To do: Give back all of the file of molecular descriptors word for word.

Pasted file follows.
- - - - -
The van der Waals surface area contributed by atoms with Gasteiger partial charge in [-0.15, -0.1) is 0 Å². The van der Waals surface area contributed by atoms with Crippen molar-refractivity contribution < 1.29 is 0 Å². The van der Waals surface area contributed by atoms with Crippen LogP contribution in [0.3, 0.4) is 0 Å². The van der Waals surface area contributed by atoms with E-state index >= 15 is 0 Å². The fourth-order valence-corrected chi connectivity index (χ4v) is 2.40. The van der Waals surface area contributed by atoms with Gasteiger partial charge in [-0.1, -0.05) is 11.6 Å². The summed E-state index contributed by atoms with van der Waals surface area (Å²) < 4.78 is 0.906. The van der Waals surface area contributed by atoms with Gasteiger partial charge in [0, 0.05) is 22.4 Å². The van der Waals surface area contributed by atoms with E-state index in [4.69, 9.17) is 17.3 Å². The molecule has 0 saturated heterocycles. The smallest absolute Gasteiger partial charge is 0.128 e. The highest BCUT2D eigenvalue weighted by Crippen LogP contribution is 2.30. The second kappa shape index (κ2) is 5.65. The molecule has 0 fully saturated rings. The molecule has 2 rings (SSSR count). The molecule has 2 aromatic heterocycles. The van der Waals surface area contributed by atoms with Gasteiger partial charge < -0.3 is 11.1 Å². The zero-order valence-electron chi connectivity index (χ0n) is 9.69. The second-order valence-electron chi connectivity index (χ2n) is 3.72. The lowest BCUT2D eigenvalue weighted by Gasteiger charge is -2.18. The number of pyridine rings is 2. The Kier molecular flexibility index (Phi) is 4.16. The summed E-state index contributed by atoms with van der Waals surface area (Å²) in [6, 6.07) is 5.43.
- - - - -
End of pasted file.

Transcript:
The van der Waals surface area contributed by atoms with Gasteiger partial charge in [-0.15, -0.1) is 0 Å². The van der Waals surface area contributed by atoms with Crippen molar-refractivity contribution < 1.29 is 0 Å². The van der Waals surface area contributed by atoms with Crippen LogP contribution in [0.3, 0.4) is 0 Å². The van der Waals surface area contributed by atoms with E-state index >= 15 is 0 Å². The fourth-order valence-corrected chi connectivity index (χ4v) is 2.40. The van der Waals surface area contributed by atoms with Gasteiger partial charge in [-0.1, -0.05) is 11.6 Å². The summed E-state index contributed by atoms with van der Waals surface area (Å²) < 4.78 is 0.906. The van der Waals surface area contributed by atoms with Gasteiger partial charge in [0, 0.05) is 22.4 Å². The van der Waals surface area contributed by atoms with E-state index in [4.69, 9.17) is 17.3 Å². The molecule has 0 saturated heterocycles. The smallest absolute Gasteiger partial charge is 0.128 e. The highest BCUT2D eigenvalue weighted by Crippen LogP contribution is 2.30. The second kappa shape index (κ2) is 5.65. The molecule has 0 fully saturated rings. The molecule has 2 rings (SSSR count). The molecule has 2 aromatic heterocycles. The van der Waals surface area contributed by atoms with Gasteiger partial charge < -0.3 is 11.1 Å². The zero-order valence-electron chi connectivity index (χ0n) is 9.69. The second-order valence-electron chi connectivity index (χ2n) is 3.72. The lowest BCUT2D eigenvalue weighted by Gasteiger charge is -2.18. The number of pyridine rings is 2. The Kier molecular flexibility index (Phi) is 4.16. The summed E-state index contributed by atoms with van der Waals surface area (Å²) in [6, 6.07) is 5.43.